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Attendance can be a problem for students with special needs or chronic illnesses

Discussion in 'School and Daycare' started by Ellen, May 2, 2009.

  1. Ellen

    Ellen Senior Member

    Oct 22, 2005
    click on link to read full text

    Chicago Special Education Examiner: Attendance can be a problem for students with special needs or chronic illnesses

    Attendance can be a problem for students with special needs or chronic illnesses

    May 2, 6:39 AM

    [FONT=Times New Roman, serif]It is a school district's job to make sure that all children are in school as much as possible. This is not only for the well-being of the child, but also for the well-being of the school. In Central Illinois, Galesburg School District 205 makes this fact known to their parents via the district's website:[/FONT]
    ?[FONT=Times New Roman, serif]Each day a single student is absent from school costs Galesburg C.U.S.D. #205 $80.00 in lost state aid. In addition to that, due to State of Illinois regulations, when a student is tardy or leaves early for as little as 45 minutes the District is required to count them absent for half of a day, costing the District $40.00 in lost state aid."[/FONT]
    [FONT=Times New Roman, serif]Using those numbers, having three students absent from a day of school, means the district loses an amount that is more than one day's pay for a first year teacher. This doesn't even include the amount that the school loses for the free and reduced lunch program for students who also qualify for that.[/FONT]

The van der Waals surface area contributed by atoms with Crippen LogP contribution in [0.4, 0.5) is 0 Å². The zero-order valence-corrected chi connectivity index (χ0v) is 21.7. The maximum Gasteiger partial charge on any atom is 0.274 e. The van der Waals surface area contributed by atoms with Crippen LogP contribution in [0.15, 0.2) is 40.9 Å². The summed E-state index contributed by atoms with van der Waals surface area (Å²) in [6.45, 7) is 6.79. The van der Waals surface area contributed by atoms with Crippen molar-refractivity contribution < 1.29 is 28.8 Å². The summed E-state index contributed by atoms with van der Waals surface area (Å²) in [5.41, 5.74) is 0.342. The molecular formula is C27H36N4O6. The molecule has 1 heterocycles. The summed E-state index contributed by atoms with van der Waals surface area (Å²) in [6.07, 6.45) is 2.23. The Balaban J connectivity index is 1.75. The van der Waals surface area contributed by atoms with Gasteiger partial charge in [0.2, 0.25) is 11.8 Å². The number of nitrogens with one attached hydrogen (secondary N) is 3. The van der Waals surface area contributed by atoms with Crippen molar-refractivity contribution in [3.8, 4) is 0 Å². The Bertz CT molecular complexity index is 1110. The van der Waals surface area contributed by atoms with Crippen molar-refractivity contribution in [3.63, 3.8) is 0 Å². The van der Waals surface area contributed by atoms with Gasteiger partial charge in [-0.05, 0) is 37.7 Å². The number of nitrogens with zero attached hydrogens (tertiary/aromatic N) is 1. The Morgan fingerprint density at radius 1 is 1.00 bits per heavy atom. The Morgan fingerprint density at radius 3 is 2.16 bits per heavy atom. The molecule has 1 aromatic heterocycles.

[FONT=Times New Roman, serif]Schools who depend on that funding, find themselves leveraging punishments against students and parents who won't or can't comply with the attendance rules. The problem with this is when a child's disability or special needs make getting to school on time or coming to school every day an impossibility.[/FONT]
    [FONT=Times New Roman, serif]Parents who are grappling with school officials who are trying to punish their children with lowered grades, detentions, missed recesses, or loss of other 'perks' need to step up and talk to the teachers, and then the administration. If this doesn't work, there are other avenues to take that will get your child the attention he or she needs.[/FONT]
    [FONT=Times New Roman, serif]If your child has special medical needs, but does not have an IEP, he may qualify for a 504 plan or a health plan. Because, by federal law, schools are required to accommodate the medical needs of their students, a plan has to be put in writing for the safety of the students and the teachers. Excessive absences due to a chronic illness (diabetes, asthma) or the effects of chronic illness (tiredness, increased hunger, irritability) can be written into the plan with a doctor's explanation. [/FONT]
    Last edited: May 7, 2009
  2. kindallnelson

    kindallnelson New Member

    May 3, 2009
    Good Afternoon!

    I have just started writing for Examiner.com as the Special Education Examiner. I was so pleased to see my second published article was placed here where you who could use the information would find it!

    The goal of my column is to inform parents about all types of special needs and how special education laws can help them. I also want to give teachers and the general public more information about our children with special needs. If you have any topics you would like addressed, feel free to email or private message me.

    I have a child with a metabolic disorder and am part of a message board for parents of children with similar diseases. I'll tell you what I told them... Tell me what misconceptions the world has about your child and I'll do my best to set the world straight!
    Last edited: May 3, 2009

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